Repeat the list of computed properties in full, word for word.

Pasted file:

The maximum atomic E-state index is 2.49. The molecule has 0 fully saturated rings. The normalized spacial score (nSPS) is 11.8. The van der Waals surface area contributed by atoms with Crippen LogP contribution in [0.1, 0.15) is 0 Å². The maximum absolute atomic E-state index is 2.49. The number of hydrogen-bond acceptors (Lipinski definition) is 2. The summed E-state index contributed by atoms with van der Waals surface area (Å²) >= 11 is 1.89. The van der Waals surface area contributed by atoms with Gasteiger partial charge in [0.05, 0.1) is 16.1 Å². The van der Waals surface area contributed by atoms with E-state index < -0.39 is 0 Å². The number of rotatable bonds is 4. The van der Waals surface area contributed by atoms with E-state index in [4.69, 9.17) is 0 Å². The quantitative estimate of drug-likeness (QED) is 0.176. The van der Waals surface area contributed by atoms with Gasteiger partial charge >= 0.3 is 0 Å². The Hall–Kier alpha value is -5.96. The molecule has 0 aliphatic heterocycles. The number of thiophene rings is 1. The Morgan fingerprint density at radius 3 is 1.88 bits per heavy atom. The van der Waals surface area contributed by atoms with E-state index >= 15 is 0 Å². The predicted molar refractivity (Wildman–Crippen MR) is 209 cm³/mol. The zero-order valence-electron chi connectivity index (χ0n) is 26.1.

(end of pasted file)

The maximum atomic E-state index is 2.49. The molecule has 0 fully saturated rings. The normalized spacial score (nSPS) is 11.8. The van der Waals surface area contributed by atoms with Crippen LogP contribution in [0.1, 0.15) is 0 Å². The maximum absolute atomic E-state index is 2.49. The number of hydrogen-bond acceptors (Lipinski definition) is 2. The summed E-state index contributed by atoms with van der Waals surface area (Å²) >= 11 is 1.89. The van der Waals surface area contributed by atoms with Gasteiger partial charge in [0.05, 0.1) is 16.1 Å². The van der Waals surface area contributed by atoms with E-state index < -0.39 is 0 Å². The number of rotatable bonds is 4. The van der Waals surface area contributed by atoms with E-state index in [4.69, 9.17) is 0 Å². The quantitative estimate of drug-likeness (QED) is 0.176. The van der Waals surface area contributed by atoms with Gasteiger partial charge >= 0.3 is 0 Å². The Hall–Kier alpha value is -5.96. The molecule has 0 aliphatic heterocycles. The number of thiophene rings is 1. The Morgan fingerprint density at radius 3 is 1.88 bits per heavy atom. The van der Waals surface area contributed by atoms with E-state index >= 15 is 0 Å². The predicted molar refractivity (Wildman–Crippen MR) is 209 cm³/mol. The zero-order valence-electron chi connectivity index (χ0n) is 26.1.